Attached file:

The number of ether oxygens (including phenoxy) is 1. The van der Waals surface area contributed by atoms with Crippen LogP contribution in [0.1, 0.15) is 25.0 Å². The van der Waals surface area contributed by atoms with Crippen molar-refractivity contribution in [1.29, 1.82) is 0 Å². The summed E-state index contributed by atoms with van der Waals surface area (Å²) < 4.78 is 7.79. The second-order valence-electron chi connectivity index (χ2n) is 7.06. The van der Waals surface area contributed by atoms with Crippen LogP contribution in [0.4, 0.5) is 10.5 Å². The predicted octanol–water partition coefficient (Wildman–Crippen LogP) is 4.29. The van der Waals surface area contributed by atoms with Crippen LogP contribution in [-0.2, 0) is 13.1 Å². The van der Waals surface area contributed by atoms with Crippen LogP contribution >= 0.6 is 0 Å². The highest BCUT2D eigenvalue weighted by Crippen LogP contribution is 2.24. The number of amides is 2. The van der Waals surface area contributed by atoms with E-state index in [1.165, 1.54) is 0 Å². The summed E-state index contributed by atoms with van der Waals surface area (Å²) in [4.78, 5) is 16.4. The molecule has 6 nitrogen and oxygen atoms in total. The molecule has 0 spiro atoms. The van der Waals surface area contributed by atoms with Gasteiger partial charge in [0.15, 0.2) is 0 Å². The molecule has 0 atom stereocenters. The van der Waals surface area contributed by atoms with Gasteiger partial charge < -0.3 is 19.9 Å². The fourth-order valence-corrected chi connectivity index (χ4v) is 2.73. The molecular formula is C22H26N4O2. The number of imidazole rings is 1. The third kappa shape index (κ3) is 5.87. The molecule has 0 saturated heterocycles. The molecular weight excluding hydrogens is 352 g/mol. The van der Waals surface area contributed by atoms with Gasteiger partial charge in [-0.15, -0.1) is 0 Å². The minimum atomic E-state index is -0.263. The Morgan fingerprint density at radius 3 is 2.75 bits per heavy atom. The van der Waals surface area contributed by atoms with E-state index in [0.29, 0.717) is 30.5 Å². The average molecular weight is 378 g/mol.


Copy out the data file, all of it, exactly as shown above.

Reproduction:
The number of ether oxygens (including phenoxy) is 1. The van der Waals surface area contributed by atoms with Crippen LogP contribution in [0.1, 0.15) is 25.0 Å². The van der Waals surface area contributed by atoms with Crippen molar-refractivity contribution in [1.29, 1.82) is 0 Å². The summed E-state index contributed by atoms with van der Waals surface area (Å²) < 4.78 is 7.79. The second-order valence-electron chi connectivity index (χ2n) is 7.06. The van der Waals surface area contributed by atoms with Crippen LogP contribution in [0.4, 0.5) is 10.5 Å². The predicted octanol–water partition coefficient (Wildman–Crippen LogP) is 4.29. The van der Waals surface area contributed by atoms with Crippen LogP contribution in [-0.2, 0) is 13.1 Å². The van der Waals surface area contributed by atoms with Crippen LogP contribution >= 0.6 is 0 Å². The highest BCUT2D eigenvalue weighted by Crippen LogP contribution is 2.24. The number of amides is 2. The van der Waals surface area contributed by atoms with E-state index in [1.165, 1.54) is 0 Å². The summed E-state index contributed by atoms with van der Waals surface area (Å²) in [4.78, 5) is 16.4. The molecule has 6 nitrogen and oxygen atoms in total. The molecule has 0 spiro atoms. The van der Waals surface area contributed by atoms with Gasteiger partial charge in [0.15, 0.2) is 0 Å². The molecule has 0 atom stereocenters. The van der Waals surface area contributed by atoms with Gasteiger partial charge < -0.3 is 19.9 Å². The fourth-order valence-corrected chi connectivity index (χ4v) is 2.73. The molecular formula is C22H26N4O2. The number of imidazole rings is 1. The third kappa shape index (κ3) is 5.87. The molecule has 0 saturated heterocycles. The molecular weight excluding hydrogens is 352 g/mol. The van der Waals surface area contributed by atoms with Gasteiger partial charge in [-0.15, -0.1) is 0 Å². The minimum atomic E-state index is -0.263. The Morgan fingerprint density at radius 3 is 2.75 bits per heavy atom. The van der Waals surface area contributed by atoms with E-state index in [0.29, 0.717) is 30.5 Å². The average molecular weight is 378 g/mol.